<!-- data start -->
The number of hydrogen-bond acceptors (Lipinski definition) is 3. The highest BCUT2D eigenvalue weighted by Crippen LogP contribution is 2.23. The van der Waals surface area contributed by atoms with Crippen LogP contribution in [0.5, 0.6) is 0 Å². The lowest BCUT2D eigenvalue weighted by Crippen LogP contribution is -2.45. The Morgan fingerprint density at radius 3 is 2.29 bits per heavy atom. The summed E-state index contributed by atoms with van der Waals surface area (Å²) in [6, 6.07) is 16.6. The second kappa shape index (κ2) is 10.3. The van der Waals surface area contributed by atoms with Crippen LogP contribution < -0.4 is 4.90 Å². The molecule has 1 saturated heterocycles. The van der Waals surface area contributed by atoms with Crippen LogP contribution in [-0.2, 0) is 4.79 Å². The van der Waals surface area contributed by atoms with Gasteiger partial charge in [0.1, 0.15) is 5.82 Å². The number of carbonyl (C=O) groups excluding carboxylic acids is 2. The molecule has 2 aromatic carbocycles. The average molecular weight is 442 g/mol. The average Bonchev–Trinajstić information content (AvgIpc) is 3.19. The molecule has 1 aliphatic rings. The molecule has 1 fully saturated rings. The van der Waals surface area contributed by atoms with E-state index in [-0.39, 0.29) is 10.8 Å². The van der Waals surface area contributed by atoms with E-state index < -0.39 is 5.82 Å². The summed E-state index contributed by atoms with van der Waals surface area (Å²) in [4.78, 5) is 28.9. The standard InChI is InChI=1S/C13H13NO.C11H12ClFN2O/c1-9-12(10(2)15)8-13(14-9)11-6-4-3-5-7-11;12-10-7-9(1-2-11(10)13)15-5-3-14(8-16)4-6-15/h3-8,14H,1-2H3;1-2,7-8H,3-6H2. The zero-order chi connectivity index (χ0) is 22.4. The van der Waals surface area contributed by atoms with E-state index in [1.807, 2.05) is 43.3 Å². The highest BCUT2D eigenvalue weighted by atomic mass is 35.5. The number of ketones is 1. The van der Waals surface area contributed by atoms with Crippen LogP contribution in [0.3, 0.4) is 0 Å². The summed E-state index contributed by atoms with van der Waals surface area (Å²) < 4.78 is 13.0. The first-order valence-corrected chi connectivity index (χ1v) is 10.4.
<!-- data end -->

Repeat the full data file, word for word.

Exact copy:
The number of hydrogen-bond acceptors (Lipinski definition) is 3. The highest BCUT2D eigenvalue weighted by Crippen LogP contribution is 2.23. The van der Waals surface area contributed by atoms with Crippen LogP contribution in [0.5, 0.6) is 0 Å². The lowest BCUT2D eigenvalue weighted by Crippen LogP contribution is -2.45. The Morgan fingerprint density at radius 3 is 2.29 bits per heavy atom. The summed E-state index contributed by atoms with van der Waals surface area (Å²) in [6, 6.07) is 16.6. The second kappa shape index (κ2) is 10.3. The van der Waals surface area contributed by atoms with Crippen LogP contribution < -0.4 is 4.90 Å². The molecule has 1 saturated heterocycles. The van der Waals surface area contributed by atoms with Crippen LogP contribution in [-0.2, 0) is 4.79 Å². The van der Waals surface area contributed by atoms with Gasteiger partial charge in [0.1, 0.15) is 5.82 Å². The number of carbonyl (C=O) groups excluding carboxylic acids is 2. The molecule has 2 aromatic carbocycles. The average molecular weight is 442 g/mol. The average Bonchev–Trinajstić information content (AvgIpc) is 3.19. The molecule has 1 aliphatic rings. The molecule has 1 fully saturated rings. The van der Waals surface area contributed by atoms with E-state index in [-0.39, 0.29) is 10.8 Å². The van der Waals surface area contributed by atoms with E-state index < -0.39 is 5.82 Å². The summed E-state index contributed by atoms with van der Waals surface area (Å²) in [4.78, 5) is 28.9. The standard InChI is InChI=1S/C13H13NO.C11H12ClFN2O/c1-9-12(10(2)15)8-13(14-9)11-6-4-3-5-7-11;12-10-7-9(1-2-11(10)13)15-5-3-14(8-16)4-6-15/h3-8,14H,1-2H3;1-2,7-8H,3-6H2. The zero-order chi connectivity index (χ0) is 22.4. The van der Waals surface area contributed by atoms with E-state index in [1.807, 2.05) is 43.3 Å². The highest BCUT2D eigenvalue weighted by atomic mass is 35.5. The number of ketones is 1. The van der Waals surface area contributed by atoms with Crippen LogP contribution in [0.3, 0.4) is 0 Å². The summed E-state index contributed by atoms with van der Waals surface area (Å²) < 4.78 is 13.0. The first-order valence-corrected chi connectivity index (χ1v) is 10.4.